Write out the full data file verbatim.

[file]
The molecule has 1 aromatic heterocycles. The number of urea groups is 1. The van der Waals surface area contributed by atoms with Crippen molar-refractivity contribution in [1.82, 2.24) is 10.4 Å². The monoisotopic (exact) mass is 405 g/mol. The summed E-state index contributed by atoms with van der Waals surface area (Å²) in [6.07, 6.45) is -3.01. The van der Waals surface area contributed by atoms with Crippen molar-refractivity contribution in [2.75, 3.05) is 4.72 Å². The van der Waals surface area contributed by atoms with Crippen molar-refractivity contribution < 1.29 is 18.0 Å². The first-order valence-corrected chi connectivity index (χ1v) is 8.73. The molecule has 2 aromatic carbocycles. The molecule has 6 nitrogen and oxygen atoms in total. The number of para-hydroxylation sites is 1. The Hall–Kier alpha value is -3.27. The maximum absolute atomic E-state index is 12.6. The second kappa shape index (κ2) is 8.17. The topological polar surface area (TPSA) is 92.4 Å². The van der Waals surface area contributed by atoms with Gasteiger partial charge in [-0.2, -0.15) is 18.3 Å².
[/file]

The molecule has 1 aromatic heterocycles. The number of urea groups is 1. The van der Waals surface area contributed by atoms with Crippen molar-refractivity contribution in [1.82, 2.24) is 10.4 Å². The monoisotopic (exact) mass is 405 g/mol. The summed E-state index contributed by atoms with van der Waals surface area (Å²) in [6.07, 6.45) is -3.01. The van der Waals surface area contributed by atoms with Crippen molar-refractivity contribution in [2.75, 3.05) is 4.72 Å². The van der Waals surface area contributed by atoms with Crippen molar-refractivity contribution < 1.29 is 18.0 Å². The first-order valence-corrected chi connectivity index (χ1v) is 8.73. The molecule has 2 aromatic carbocycles. The molecule has 6 nitrogen and oxygen atoms in total. The number of para-hydroxylation sites is 1. The Hall–Kier alpha value is -3.27. The maximum absolute atomic E-state index is 12.6. The second kappa shape index (κ2) is 8.17. The topological polar surface area (TPSA) is 92.4 Å². The van der Waals surface area contributed by atoms with Gasteiger partial charge in [-0.2, -0.15) is 18.3 Å².